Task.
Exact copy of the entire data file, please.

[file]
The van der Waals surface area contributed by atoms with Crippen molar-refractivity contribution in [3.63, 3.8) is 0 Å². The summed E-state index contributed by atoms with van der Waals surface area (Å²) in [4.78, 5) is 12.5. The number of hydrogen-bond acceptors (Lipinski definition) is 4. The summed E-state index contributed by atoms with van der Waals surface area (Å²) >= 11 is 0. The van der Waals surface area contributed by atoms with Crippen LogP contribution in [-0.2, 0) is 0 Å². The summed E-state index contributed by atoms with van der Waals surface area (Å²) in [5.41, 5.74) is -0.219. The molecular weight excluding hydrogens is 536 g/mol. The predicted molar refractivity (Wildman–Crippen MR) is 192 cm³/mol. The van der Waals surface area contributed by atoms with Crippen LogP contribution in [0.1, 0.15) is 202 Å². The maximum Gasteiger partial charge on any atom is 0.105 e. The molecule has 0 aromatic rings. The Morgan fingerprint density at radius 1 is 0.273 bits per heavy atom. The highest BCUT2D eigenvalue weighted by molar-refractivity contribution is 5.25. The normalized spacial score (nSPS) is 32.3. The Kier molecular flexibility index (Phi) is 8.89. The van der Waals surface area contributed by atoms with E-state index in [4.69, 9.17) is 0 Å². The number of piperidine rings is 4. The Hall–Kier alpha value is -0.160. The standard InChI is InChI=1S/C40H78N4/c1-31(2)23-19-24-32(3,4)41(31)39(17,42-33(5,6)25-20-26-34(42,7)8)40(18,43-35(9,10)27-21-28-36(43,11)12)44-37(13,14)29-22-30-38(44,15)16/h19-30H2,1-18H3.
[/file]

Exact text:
The van der Waals surface area contributed by atoms with Crippen molar-refractivity contribution in [3.63, 3.8) is 0 Å². The summed E-state index contributed by atoms with van der Waals surface area (Å²) in [4.78, 5) is 12.5. The number of hydrogen-bond acceptors (Lipinski definition) is 4. The summed E-state index contributed by atoms with van der Waals surface area (Å²) >= 11 is 0. The van der Waals surface area contributed by atoms with Crippen LogP contribution in [-0.2, 0) is 0 Å². The summed E-state index contributed by atoms with van der Waals surface area (Å²) in [5.41, 5.74) is -0.219. The molecular weight excluding hydrogens is 536 g/mol. The predicted molar refractivity (Wildman–Crippen MR) is 192 cm³/mol. The van der Waals surface area contributed by atoms with Crippen LogP contribution in [0.1, 0.15) is 202 Å². The maximum Gasteiger partial charge on any atom is 0.105 e. The molecule has 0 aromatic rings. The Morgan fingerprint density at radius 1 is 0.273 bits per heavy atom. The highest BCUT2D eigenvalue weighted by molar-refractivity contribution is 5.25. The normalized spacial score (nSPS) is 32.3. The Kier molecular flexibility index (Phi) is 8.89. The van der Waals surface area contributed by atoms with E-state index in [4.69, 9.17) is 0 Å². The number of piperidine rings is 4. The Hall–Kier alpha value is -0.160. The standard InChI is InChI=1S/C40H78N4/c1-31(2)23-19-24-32(3,4)41(31)39(17,42-33(5,6)25-20-26-34(42,7)8)40(18,43-35(9,10)27-21-28-36(43,11)12)44-37(13,14)29-22-30-38(44,15)16/h19-30H2,1-18H3.